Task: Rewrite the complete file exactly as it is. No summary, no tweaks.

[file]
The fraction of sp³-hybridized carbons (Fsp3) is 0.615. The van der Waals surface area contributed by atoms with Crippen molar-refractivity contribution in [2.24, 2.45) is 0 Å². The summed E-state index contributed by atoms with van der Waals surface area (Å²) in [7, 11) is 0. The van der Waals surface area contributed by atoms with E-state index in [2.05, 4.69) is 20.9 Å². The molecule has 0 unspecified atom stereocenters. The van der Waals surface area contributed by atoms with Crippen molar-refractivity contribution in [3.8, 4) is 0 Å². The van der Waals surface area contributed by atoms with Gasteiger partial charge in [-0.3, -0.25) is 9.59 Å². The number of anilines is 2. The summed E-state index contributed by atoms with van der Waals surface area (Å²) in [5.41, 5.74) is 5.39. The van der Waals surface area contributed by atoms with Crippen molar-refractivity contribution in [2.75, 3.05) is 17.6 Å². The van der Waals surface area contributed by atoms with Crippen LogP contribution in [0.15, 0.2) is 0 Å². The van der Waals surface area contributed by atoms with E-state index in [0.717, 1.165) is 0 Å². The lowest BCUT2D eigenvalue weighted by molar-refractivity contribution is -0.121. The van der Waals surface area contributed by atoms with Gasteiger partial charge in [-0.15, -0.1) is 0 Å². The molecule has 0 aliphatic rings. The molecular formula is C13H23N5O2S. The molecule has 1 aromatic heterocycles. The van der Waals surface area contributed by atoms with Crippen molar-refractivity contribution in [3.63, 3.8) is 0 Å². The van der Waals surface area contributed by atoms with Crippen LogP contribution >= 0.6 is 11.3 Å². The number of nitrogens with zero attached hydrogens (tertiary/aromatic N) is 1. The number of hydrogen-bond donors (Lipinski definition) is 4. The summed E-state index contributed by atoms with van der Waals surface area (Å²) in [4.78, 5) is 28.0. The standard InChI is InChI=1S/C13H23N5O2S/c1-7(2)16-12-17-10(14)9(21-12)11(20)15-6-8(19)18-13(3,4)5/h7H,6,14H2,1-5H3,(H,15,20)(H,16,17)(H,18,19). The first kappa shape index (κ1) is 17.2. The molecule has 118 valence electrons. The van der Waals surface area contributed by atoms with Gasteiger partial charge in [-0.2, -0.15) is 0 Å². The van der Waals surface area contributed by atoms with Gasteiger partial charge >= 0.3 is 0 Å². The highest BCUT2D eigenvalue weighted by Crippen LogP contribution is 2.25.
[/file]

The fraction of sp³-hybridized carbons (Fsp3) is 0.615. The van der Waals surface area contributed by atoms with Crippen molar-refractivity contribution in [2.24, 2.45) is 0 Å². The summed E-state index contributed by atoms with van der Waals surface area (Å²) in [7, 11) is 0. The van der Waals surface area contributed by atoms with E-state index in [2.05, 4.69) is 20.9 Å². The molecule has 0 unspecified atom stereocenters. The van der Waals surface area contributed by atoms with Crippen molar-refractivity contribution in [3.8, 4) is 0 Å². The van der Waals surface area contributed by atoms with Gasteiger partial charge in [-0.3, -0.25) is 9.59 Å². The number of anilines is 2. The summed E-state index contributed by atoms with van der Waals surface area (Å²) in [5.41, 5.74) is 5.39. The van der Waals surface area contributed by atoms with Crippen molar-refractivity contribution in [2.75, 3.05) is 17.6 Å². The van der Waals surface area contributed by atoms with Crippen LogP contribution in [0.15, 0.2) is 0 Å². The van der Waals surface area contributed by atoms with E-state index in [0.717, 1.165) is 0 Å². The lowest BCUT2D eigenvalue weighted by molar-refractivity contribution is -0.121. The van der Waals surface area contributed by atoms with Gasteiger partial charge in [-0.15, -0.1) is 0 Å². The molecule has 0 aliphatic rings. The molecular formula is C13H23N5O2S. The molecule has 1 aromatic heterocycles. The van der Waals surface area contributed by atoms with Crippen molar-refractivity contribution in [3.63, 3.8) is 0 Å². The van der Waals surface area contributed by atoms with Crippen LogP contribution >= 0.6 is 11.3 Å². The number of nitrogens with zero attached hydrogens (tertiary/aromatic N) is 1. The number of hydrogen-bond donors (Lipinski definition) is 4. The summed E-state index contributed by atoms with van der Waals surface area (Å²) in [4.78, 5) is 28.0. The standard InChI is InChI=1S/C13H23N5O2S/c1-7(2)16-12-17-10(14)9(21-12)11(20)15-6-8(19)18-13(3,4)5/h7H,6,14H2,1-5H3,(H,15,20)(H,16,17)(H,18,19). The first kappa shape index (κ1) is 17.2. The molecule has 118 valence electrons. The van der Waals surface area contributed by atoms with Gasteiger partial charge in [-0.2, -0.15) is 0 Å². The van der Waals surface area contributed by atoms with Gasteiger partial charge >= 0.3 is 0 Å². The highest BCUT2D eigenvalue weighted by Crippen LogP contribution is 2.25.